Even with the cartoony retro graphics, developer AwkwardSilenceGames has delivered a game that, like a good thriller, builds a creeping sense of unease into its early stages that gradually accelerates to blind panic as the clock ticks down to doomsday. Will you find a cure? Will you top yourself? Will you retire to the boozer and hope for the best from the bottom of a bottle? The clever thing is, you really will only get One Chance to find out. Play One Chance here.
2 A Mother in Festerwood
Kids, eh? It seems like one minute, they're little pixels wandering around your woodland home, the next they're on their way into the big, wide world, where they must find their own treasure and kill their own trolls. At least, that's how life is like in Festerwood.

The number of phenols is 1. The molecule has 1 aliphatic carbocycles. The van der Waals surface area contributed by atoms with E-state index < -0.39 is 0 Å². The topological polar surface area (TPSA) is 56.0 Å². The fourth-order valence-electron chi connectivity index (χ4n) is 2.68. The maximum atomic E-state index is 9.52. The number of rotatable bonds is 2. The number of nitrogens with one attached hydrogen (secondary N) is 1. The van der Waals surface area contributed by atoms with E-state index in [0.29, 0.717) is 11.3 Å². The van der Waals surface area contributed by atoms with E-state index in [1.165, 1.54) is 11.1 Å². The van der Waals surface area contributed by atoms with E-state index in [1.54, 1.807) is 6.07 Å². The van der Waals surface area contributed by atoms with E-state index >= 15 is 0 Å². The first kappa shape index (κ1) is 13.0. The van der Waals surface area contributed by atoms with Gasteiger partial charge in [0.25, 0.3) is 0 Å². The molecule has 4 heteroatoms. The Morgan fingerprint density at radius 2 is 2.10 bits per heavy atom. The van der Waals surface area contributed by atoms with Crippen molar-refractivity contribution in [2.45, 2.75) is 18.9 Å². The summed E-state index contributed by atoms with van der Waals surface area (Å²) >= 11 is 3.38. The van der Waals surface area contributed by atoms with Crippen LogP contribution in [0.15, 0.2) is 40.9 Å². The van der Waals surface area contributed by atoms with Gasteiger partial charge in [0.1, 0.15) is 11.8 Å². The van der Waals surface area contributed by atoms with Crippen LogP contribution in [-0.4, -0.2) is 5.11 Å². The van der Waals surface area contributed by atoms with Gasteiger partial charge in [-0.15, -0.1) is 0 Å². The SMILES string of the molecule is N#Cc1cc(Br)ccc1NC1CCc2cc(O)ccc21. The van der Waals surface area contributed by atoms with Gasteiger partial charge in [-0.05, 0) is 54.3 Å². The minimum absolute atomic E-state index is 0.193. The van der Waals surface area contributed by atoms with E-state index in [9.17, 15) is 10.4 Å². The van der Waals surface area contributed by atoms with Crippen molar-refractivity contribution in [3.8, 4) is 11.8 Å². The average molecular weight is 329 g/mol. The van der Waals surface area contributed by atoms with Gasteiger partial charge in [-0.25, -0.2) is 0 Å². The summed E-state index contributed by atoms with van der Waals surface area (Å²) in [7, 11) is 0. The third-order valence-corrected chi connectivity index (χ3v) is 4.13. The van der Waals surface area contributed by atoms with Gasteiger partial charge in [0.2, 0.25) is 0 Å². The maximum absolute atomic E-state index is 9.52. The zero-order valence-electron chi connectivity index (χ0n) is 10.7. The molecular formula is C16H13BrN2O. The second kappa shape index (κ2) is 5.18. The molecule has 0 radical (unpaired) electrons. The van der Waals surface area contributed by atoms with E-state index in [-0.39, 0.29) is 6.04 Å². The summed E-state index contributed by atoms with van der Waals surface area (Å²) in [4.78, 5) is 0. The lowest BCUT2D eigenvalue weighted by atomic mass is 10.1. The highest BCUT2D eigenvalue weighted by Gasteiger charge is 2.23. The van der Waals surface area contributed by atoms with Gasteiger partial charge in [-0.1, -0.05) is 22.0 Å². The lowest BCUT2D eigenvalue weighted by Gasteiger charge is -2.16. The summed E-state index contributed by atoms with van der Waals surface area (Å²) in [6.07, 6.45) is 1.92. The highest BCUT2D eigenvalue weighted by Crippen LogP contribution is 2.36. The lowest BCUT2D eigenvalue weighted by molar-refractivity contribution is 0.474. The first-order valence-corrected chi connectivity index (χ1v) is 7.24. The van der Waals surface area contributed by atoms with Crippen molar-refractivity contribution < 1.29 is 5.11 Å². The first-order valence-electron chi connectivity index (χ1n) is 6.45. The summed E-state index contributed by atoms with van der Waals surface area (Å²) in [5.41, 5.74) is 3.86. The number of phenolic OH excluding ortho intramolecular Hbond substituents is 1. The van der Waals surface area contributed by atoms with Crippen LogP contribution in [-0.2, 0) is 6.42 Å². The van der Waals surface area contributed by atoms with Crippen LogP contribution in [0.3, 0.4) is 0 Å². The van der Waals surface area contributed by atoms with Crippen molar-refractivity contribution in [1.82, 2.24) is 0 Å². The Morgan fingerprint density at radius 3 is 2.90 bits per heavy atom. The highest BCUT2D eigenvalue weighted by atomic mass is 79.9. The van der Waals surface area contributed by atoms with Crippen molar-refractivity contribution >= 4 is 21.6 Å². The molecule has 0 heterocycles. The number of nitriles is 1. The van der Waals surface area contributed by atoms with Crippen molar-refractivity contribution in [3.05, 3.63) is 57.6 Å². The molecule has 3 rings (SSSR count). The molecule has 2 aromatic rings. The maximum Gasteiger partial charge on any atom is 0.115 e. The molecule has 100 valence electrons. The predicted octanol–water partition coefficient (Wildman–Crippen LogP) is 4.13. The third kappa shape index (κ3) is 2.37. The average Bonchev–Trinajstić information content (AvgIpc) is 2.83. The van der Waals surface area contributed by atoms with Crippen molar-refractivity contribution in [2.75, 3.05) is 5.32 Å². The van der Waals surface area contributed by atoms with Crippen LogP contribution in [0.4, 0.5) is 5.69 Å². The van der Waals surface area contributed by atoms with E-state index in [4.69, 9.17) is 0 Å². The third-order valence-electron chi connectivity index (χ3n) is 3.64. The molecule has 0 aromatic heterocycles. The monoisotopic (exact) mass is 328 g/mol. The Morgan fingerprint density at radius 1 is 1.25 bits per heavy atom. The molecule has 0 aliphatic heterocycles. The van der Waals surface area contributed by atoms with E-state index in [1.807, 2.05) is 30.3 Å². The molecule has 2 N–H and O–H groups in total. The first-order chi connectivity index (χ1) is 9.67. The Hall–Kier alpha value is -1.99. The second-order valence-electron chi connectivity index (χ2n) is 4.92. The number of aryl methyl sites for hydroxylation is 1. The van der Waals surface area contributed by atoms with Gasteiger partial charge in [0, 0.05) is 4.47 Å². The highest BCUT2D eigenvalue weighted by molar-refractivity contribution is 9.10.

As a mother, it's your job to keep your little tyke in the safety of the homestead until they have enough experience to survive the monster-infested woods. Don't expect any gratitude, though. The brat will continually try to give you the slip and escape into the wild. After a while, like many a parent, you may well be tempted to say sod it and let the know-it-alls find out the hard way what the world's really like. Let them just see!
Oh, they'll be back when they want feeding. Well, they better bring some treasure. We aren't made of money, you know. And will there be a word of thanks? And look at the state of your room? This isn't a hotel. And another thing... Ahem. Play A Mother in Festerwood here.
3 American Dream